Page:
Maria Lane, Professor of Geography and Environmental Studies
Maria Lane is a historical geographer who studies environmental knowledge and its creation. She is the author of Geographies of Mars (2011), which explained how 19th-century maps of the Martian surface constructed the planet as an arid landscape open for irrigation and settlement. Her new book, Fluid Geographies (forthcoming 2023), extends this approach to the American Southwest, examining the origins of modernist water management and the intersections between scientific water policy and colonial displacement in New Mexico. Throughout her career, Dr. Lane has studied the relationship between infrastructure, landscape, science, and power. Her most recent publications and collaborations wrestle with questions of how academic researchers can address or remedy inequalities in environmental science and management. Her work with the Center for Community Geography focuses on fostering and highlighting local sources of knowledge, which are often eclipsed by scientific studies and maps.
In the classroom, Dr. Lane teaches “New Mexico and the Southwest” and “Critical Cartography” (among other classes) with a focus on community issues and needs. In both classes, students have the opportunity to connect their learning experiences with community partners and projects.
At UNM, Lane has served as the Department Chair for Geography and Environmental Studies, the Chair of the General Education Task Force, and Chair of the NPS-NTIR Faculty Advisory Committee, among other responsibilities. She is also an Editor for the Journal of Historical Geography and current Chair of the John Brinckerhoff Jackson Prize committee for the American Association of Geographers.
Miriam Gay-Antaki, Assistant Professor of Geography and Environmental Studies
My work focuses on human-environment relations in the era of anthropogenic global climate change. I draw from the frameworks of political ecology and feminist geography to trace climate change policy development as a series of networked connections ranging from formal political spaces, such as the UN Conference of the Parties, to scientific spaces such as the Intergovernmental Panel on Climate Change, to the towns and communities where climate policies are implemented. In the context of Mexico, and particularly in the state of Oaxaca, I use these frameworks to understand the ways in which societal structures shape the development and implementation of transnational climate change policies such as gendered climate interventions, and how people, mostly those who are excluded in the decision-making process, actively accept, reject or change climate policies to fit their needs. My work also investigates the participation, and sometimes the exclusion, of women scientists and stakeholders in international climate change research and policy arenas.
Photo taken in Polatsk Belarus, considered by some the Geographical Center of Europe.
Olivia Kelly, Geography and Environmental Studies Master's Student
Olivia is a first year Master's student in the Department of Geography and Environmental Studies. She received her Bachelor's degrees in biology and anthropology from the University of Virginia. Her interests include restoration ecology, botany, Chihuahuan Desert ecology, public outreach, and community engagement. Olivia is from southern Ohio originally, but has lived most of her life in Appalachia (West Virginia, Kentucky, Virginia). She moved to New Mexico in 2021 and spent two years working as an intern at the Bureau of Land Management's Las Cruces District Office. While with BLM, she did field work and vegetation surveys, was a soil science technician, and worked in public outreach and youth engagement. She recently moved to Albuquerque to pursue her Master's at UNM. Olivia spends most of her time outside of school with her daughter, Freya. They enjoy hiking, kayaking, riding bikes, walking their dog, and going on camping trips to see more of the southwest.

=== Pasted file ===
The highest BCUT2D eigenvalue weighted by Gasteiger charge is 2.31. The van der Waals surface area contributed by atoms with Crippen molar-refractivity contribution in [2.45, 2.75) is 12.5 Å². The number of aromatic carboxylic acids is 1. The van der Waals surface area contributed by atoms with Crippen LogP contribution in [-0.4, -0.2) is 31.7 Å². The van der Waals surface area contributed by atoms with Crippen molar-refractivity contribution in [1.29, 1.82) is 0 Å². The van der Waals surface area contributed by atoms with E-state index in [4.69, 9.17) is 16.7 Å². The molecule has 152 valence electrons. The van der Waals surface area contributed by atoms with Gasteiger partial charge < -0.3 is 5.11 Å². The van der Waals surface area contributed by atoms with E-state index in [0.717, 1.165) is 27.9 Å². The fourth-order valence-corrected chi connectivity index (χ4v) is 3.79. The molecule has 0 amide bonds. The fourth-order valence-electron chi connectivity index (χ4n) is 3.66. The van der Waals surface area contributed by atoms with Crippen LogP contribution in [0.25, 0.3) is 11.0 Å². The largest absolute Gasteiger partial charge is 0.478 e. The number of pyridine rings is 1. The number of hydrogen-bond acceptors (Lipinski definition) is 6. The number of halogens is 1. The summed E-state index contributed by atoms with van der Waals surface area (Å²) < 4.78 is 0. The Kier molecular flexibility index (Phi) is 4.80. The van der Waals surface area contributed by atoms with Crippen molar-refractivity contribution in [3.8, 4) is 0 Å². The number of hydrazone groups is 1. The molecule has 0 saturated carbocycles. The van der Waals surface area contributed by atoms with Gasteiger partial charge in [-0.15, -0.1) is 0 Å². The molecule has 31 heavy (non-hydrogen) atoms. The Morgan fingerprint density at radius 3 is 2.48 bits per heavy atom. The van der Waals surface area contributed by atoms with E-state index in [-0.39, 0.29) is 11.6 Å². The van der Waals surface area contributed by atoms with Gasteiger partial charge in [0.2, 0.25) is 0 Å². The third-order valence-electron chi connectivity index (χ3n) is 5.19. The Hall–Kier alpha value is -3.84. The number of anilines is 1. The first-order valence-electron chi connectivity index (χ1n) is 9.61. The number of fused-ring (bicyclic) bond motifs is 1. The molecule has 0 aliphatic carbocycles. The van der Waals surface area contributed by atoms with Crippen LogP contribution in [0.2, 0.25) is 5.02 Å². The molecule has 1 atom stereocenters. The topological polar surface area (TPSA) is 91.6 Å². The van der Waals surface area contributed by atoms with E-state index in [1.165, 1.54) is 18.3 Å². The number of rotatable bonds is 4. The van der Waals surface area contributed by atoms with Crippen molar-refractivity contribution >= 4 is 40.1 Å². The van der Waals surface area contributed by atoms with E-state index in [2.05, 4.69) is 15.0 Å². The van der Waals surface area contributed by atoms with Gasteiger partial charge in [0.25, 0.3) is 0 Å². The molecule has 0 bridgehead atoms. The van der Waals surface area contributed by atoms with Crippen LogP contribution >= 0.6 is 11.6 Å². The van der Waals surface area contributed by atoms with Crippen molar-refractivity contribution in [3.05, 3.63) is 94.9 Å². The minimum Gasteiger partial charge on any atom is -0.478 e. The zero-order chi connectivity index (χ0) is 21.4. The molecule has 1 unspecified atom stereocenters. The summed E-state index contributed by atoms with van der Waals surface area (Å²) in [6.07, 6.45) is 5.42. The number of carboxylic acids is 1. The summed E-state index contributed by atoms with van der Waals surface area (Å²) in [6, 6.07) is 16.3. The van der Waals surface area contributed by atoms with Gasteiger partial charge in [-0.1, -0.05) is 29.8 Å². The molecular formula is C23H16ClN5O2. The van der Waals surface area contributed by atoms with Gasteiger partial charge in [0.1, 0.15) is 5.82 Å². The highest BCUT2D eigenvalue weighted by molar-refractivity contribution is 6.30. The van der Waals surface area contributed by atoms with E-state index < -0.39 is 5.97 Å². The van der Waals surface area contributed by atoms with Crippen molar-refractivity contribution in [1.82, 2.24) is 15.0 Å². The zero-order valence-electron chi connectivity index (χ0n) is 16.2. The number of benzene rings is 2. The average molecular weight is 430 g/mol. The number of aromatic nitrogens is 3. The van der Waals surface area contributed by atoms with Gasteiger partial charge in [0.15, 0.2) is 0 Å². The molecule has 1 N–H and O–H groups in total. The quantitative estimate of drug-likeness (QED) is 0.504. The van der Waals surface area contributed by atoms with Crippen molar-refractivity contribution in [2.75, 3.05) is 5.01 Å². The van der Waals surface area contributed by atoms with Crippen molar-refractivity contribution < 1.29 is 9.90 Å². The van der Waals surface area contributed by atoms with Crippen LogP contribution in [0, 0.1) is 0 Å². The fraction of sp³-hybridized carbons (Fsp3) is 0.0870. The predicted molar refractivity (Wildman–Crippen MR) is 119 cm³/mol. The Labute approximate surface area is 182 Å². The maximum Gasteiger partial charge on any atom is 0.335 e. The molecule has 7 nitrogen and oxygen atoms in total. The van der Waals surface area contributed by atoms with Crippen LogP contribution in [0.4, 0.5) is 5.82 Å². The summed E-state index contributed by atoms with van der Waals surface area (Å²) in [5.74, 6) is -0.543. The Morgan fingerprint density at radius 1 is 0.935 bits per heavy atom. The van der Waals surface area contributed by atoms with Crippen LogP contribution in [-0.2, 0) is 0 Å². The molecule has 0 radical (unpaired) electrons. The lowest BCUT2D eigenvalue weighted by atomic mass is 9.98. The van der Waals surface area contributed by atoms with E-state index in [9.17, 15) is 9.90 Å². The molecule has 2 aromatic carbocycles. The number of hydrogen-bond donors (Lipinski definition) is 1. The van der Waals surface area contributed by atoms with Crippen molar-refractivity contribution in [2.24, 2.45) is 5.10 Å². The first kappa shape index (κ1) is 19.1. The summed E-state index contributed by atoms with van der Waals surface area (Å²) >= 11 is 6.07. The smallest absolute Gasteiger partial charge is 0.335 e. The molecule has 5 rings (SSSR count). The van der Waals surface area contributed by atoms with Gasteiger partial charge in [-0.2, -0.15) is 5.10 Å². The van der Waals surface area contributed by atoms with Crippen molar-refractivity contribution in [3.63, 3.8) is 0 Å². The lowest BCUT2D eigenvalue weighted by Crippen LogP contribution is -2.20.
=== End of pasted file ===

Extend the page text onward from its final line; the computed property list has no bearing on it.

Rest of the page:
Undergraduate Honors Fellow
Taressa Nield, Geography and Environmental Studies Undergraduate Student
Doctoral Honors Fellow
Ramona Malczynski , Geography and Environmental Studies Doctoral Student
Ramona Malczynski is a third-year PhD student in Geography & Environmental Studies. She was born and raised in Albuquerque. She received her Bachelor of Science degree from Stanford University in the Earth Systems Program and her Master of Philosophy degree from the Erasmus Mundus Master’s Programme in System Dynamics, a joint program of Radboud University (Netherlands), Bergen University (Norway), University of Palermo (Italy) and University of Lisbon (Portugal).
She is planning a dissertation on the urban environmental history of Albuquerque using political ecological and critical physical geography framings. She has a particular interest in environmental knowledge production, the spatial distribution of urban inequity, the social and material production of urban space and mixed methods research.
Ramona is involved in various activist projects in Albuquerque and at UNM and is passionate about making higher education, science and research accessible to everyone. She is currently an elected bargaining committee member for the United Graduate Workers of UNM.
Past Staff Members
Al-Ekram Elahee Hridoy
The center is supported by staff and works in cooperation with GES, Sustainability Studies, other interdisciplinary centers at UNM, and the College of Arts & Science. Additionally, our community members are critical to the success of the center. We move our work forward together.